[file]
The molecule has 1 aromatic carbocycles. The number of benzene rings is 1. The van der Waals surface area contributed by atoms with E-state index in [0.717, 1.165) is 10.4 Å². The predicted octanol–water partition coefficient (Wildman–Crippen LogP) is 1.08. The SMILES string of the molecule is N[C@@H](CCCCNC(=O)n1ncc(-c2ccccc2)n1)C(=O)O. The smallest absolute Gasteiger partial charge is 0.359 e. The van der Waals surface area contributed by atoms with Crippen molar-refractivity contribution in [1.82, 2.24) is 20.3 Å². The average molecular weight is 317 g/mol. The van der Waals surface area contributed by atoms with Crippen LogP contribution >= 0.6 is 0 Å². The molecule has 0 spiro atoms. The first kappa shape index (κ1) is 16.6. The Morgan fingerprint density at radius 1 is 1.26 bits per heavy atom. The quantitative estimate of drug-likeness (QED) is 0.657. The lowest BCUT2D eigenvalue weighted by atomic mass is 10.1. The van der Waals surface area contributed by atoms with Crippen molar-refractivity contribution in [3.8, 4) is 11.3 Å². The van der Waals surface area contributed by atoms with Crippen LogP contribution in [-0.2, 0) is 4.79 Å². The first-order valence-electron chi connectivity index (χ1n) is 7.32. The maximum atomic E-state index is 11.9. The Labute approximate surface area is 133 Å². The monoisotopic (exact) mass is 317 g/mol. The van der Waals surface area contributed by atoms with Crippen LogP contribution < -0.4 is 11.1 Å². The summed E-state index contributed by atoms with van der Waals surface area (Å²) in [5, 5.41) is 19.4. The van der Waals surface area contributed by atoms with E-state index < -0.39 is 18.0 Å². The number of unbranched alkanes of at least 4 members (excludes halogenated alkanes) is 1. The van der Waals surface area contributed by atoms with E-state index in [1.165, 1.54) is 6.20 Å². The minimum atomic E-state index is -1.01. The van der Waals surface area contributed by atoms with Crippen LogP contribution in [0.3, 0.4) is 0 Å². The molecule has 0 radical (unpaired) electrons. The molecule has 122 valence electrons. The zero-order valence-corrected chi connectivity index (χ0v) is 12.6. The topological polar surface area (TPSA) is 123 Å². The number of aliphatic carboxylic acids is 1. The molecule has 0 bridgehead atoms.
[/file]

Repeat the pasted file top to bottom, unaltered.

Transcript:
The molecule has 1 aromatic carbocycles. The number of benzene rings is 1. The van der Waals surface area contributed by atoms with E-state index in [0.717, 1.165) is 10.4 Å². The predicted octanol–water partition coefficient (Wildman–Crippen LogP) is 1.08. The SMILES string of the molecule is N[C@@H](CCCCNC(=O)n1ncc(-c2ccccc2)n1)C(=O)O. The smallest absolute Gasteiger partial charge is 0.359 e. The van der Waals surface area contributed by atoms with Crippen molar-refractivity contribution in [1.82, 2.24) is 20.3 Å². The average molecular weight is 317 g/mol. The van der Waals surface area contributed by atoms with Crippen LogP contribution >= 0.6 is 0 Å². The molecule has 0 spiro atoms. The first kappa shape index (κ1) is 16.6. The Morgan fingerprint density at radius 1 is 1.26 bits per heavy atom. The quantitative estimate of drug-likeness (QED) is 0.657. The lowest BCUT2D eigenvalue weighted by atomic mass is 10.1. The van der Waals surface area contributed by atoms with Crippen molar-refractivity contribution in [3.8, 4) is 11.3 Å². The van der Waals surface area contributed by atoms with Crippen LogP contribution in [-0.2, 0) is 4.79 Å². The first-order valence-electron chi connectivity index (χ1n) is 7.32. The maximum atomic E-state index is 11.9. The Labute approximate surface area is 133 Å². The monoisotopic (exact) mass is 317 g/mol. The van der Waals surface area contributed by atoms with Crippen LogP contribution < -0.4 is 11.1 Å². The summed E-state index contributed by atoms with van der Waals surface area (Å²) in [5, 5.41) is 19.4. The van der Waals surface area contributed by atoms with E-state index < -0.39 is 18.0 Å². The number of unbranched alkanes of at least 4 members (excludes halogenated alkanes) is 1. The van der Waals surface area contributed by atoms with E-state index in [1.165, 1.54) is 6.20 Å². The minimum atomic E-state index is -1.01. The van der Waals surface area contributed by atoms with Crippen LogP contribution in [0.3, 0.4) is 0 Å². The molecule has 0 radical (unpaired) electrons. The molecule has 122 valence electrons. The zero-order valence-corrected chi connectivity index (χ0v) is 12.6. The topological polar surface area (TPSA) is 123 Å². The number of aliphatic carboxylic acids is 1. The molecule has 0 bridgehead atoms.